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Lebanon: Fuel price skyrockets over 66%

August 22, 2021

The move has heaped more misery on consumers, amid a deep economic crisis that has seen the Lebanese pound lose 90% of its value.

Lebanese people queue outside of a gas station to fill their vehicles amid a deepening economic crisis
The fuel price hikes are a fresh blow to Lebanon's people, who are already battling high rates of povertyImage: Ahmed Said/AA/picture alliance

Lebanon's government has decided to increase the price of fuel by a whopping 66%, as it attempts to partially reduce fuel subsidies.

The price of fuel has almost tripled over the space of three months. The increases have come into immediate effect.

Why has the government hiked the price?

The decision was made at an emergency meeting on Saturday between the president, the reserve bank governor, and other senior officials.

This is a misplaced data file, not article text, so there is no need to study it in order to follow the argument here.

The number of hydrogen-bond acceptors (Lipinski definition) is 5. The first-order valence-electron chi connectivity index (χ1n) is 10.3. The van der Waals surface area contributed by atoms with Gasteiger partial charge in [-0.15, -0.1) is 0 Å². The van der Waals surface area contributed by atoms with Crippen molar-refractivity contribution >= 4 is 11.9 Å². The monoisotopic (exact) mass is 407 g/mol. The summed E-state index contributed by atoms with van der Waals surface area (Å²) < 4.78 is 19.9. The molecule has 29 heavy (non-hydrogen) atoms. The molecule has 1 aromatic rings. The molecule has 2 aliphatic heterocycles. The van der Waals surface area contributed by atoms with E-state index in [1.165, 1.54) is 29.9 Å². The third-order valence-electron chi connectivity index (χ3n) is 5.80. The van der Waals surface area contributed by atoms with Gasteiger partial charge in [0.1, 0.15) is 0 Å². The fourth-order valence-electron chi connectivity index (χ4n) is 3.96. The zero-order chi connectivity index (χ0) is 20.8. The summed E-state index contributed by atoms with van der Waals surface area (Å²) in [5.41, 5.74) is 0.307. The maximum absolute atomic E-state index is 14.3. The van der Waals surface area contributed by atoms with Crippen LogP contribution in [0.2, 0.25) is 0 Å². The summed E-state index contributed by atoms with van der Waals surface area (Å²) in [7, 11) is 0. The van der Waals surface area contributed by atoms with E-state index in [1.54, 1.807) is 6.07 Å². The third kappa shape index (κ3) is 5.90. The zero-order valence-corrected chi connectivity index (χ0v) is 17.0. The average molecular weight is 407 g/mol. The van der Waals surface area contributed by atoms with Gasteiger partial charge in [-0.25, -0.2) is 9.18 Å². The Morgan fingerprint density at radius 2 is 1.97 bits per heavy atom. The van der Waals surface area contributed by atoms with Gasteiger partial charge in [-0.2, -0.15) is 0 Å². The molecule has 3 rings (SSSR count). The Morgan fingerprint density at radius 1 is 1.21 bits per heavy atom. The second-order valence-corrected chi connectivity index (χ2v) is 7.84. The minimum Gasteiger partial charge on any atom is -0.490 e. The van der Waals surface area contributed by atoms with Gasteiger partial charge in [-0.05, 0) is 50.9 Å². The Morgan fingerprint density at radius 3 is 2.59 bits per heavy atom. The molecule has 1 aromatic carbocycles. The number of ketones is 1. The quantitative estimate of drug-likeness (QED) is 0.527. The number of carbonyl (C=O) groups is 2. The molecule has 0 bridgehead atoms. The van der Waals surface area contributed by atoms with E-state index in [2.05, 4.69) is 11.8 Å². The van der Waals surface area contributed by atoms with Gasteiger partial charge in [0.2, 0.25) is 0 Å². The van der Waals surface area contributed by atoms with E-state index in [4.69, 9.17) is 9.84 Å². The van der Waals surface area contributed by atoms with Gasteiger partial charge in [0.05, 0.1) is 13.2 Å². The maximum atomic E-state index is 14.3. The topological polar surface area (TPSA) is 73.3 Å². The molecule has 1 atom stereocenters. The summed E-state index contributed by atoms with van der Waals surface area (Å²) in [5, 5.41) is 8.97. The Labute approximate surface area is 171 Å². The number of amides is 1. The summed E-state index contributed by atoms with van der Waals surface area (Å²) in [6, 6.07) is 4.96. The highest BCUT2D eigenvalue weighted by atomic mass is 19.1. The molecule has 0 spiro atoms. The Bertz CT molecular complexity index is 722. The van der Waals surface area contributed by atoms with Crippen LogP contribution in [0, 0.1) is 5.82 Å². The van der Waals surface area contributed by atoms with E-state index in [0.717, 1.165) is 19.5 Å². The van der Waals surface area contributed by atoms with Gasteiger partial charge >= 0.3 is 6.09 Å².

That's after the fuel crisis worsened this month when the central bank said fuel imports could no longer be financed at heavily subsidized exchange rates.

It was decided a shift to market rates was necessary.

Lebanese authorities clash over fuel subsidies

The government in turn agreed on a compromise with the central bank and raised prices, but lower than market rates.

What will be the impact of the price rises?

The latest move is expected to push up prices of other commodities and threatens to plunge the country into deeper economic misery.

The increases could come at a worse time for the people of Lebanon, with many households now mired in poverty.

The local currency, the Lebanese pound, has lost more than 90% of its value against the US dollar.

Hezbollah supporters listen to their leader Hassan Nasrallah as he speaks via a video link in August
Hezbollah's Hassan Nasrallah is reported to have said that Iranian fuel tankers will sail toward LebanonImage: Hassan Ammar/AP/picture alliance

Fuel ships en route to Beirut?

Reuters news agency cited Hezbollah leader Hassan Nasrallah as saying that fuel tankers carrying Iranian fuel would be leaving soon to help ease shortages.

"We are not taking the place of the state, nor are we an alternative to companies that import fuel," Nasrallah said in a speech to supporters.

There was no word on how the imports would enter the country. The move is prohibited by US sanctions on Iran and its oil industry, and could lead to repercussions if Beirut is seen to be violating US measures.

kb/mm (AFP, Reuters)